What is Mindfulness and how to practice it? in 6 keys


You may have heard the term mindfulness on occasion. It is not something strange, since it is a concept that in recent years has achieved enormous popularity in the field of mental health. However, there are still many people who do not understand exactly what this practice consists of. To understand what mindfulness is all about, let’s start by analyzing the word itself.

This English term could be translated as attention or full awareness, since “mind” means “mind” and “fulness” means “fullness”. A) Yes, people who practice mindfulness train their ability to fully focus on the present moment. In this article we are going to delve into what mindfulness is, what benefits it can bring to mental health and how it is possible to put it into practice in everyday life.

  • We recommend you read: “The 5 main benefits of Mindfulness”

What is mindfulness?

Mindfulness is a practice that finds its roots in meditation. Thus, the objective it pursues is to train attention and awareness in the present moment. Although the exact definition of what mindfulness is varies depending on each author, we could say that putting it into practice allows one to be able to concentrate on the contents of the mind at all times from a position free of judgement.

Mindfulness finds its most remote origins in Eastern meditation practices that were already carried out several millennia ago. However, it should be noted that meditation and mindfulness are not synonymous, since the former is a much broader or more heterogeneous area. In addition, meditation practices are closely linked to religion, while mindfulness lacks such connotations. From the current perspective, practicing mindfulness implies improving the management of attention and the physiological processes that accompany it.

The success of mindfulness is related to its effectiveness as a tool to combat anxiety, stress and worries that afflict a large part of the current population. For this reason, many mental health professionals resort to it in psychotherapeutic processes with their patients.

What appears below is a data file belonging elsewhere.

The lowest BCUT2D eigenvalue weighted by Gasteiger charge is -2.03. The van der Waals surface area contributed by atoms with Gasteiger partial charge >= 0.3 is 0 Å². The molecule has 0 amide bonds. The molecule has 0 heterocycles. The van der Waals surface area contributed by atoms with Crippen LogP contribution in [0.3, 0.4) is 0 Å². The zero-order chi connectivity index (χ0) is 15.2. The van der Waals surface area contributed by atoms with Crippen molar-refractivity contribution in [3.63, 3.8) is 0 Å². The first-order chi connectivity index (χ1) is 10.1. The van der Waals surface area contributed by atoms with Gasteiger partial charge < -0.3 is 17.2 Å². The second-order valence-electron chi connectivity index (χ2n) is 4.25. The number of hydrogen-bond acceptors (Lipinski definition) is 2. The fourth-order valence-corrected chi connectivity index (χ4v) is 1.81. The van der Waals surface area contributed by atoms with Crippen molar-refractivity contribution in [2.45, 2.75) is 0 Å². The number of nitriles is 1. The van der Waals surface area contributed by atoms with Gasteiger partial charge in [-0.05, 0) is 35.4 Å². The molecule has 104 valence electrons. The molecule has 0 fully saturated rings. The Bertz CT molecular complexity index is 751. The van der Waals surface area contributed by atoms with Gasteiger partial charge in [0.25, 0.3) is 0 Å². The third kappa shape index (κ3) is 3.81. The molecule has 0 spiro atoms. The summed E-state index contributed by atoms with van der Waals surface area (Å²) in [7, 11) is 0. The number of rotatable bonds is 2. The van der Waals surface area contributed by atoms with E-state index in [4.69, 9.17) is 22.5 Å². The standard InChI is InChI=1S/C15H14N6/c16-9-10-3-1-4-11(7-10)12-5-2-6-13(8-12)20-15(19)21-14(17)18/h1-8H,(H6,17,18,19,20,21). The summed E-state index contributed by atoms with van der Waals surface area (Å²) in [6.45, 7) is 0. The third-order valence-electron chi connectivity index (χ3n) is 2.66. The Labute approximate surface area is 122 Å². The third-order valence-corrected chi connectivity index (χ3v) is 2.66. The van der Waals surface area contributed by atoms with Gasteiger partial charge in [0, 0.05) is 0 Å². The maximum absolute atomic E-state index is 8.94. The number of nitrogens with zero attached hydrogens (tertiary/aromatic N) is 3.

The definitive arrival of meditation in the western world took place in the 1960s and 1970s. At that time, schools of psychology began to resort to it as a useful technique in stress management. This would allow us to shape what we know today as mindfulness. Since these beginnings, research on mindfulness has gained a lot of momentum, allowing many of its health benefits to be identified.

  • We recommend you read: “The effectiveness of Mindfulness as a complement to psychotherapy”

benefits of mindfulness

Next, we are going to comment on some of the benefits that can be derived from the practice of mindfulness.

1. Improve attention regulation

In everyday life it is common for our attention to try to reach everything, anticipate or focus on events that have already happened. However, mindfulness is of great help in improving attention regulation. In this way, it is possible to stop acting on autopilot to, instead, focus only on what is most important at each moment.

2. Increased emotional awareness

Mindfulness practice is also an excellent way to increase emotional awareness. With this, we stop anchoring ourselves in past emotions or focusing on possible future emotions. Thus, we can be more aware of what we are feeling in the present moment and, consequently, we learn to manage it.

3. Thought management

Mindfulness is also a great ally for learning to manage intrusive thoughts that make noise in our minds.. Many times, we get stuck in certain thoughts and enter a spiral of unproductive and exhausting rumination. Thanks to mindfulness, we can learn to let go of thoughts of this type and focus on what is really important in the present.

4. Study and concentration

Mindfulness can be a great ally if you are studying and need to improve your concentration. Thanks to this practice, you may learn to focus on the current activity (study), limiting the interference of possible intrusive thoughts.

5. Relaxation

Although mindfulness does not have as its main objective to achieve a state of relaxation, it can promote this state if the person manages to focus their attention on the present moment. Thus, those who suffer from problems such as anxiety can be especially benefited by putting mindfulness into practice. Anxiety is often related to excessive worry about the future. The person stops concentrating on the present moment and begins to develop intense anticipatory fear. Thus, training the focus on what happens here and now is of great help to reduce the pathological activation of the organism.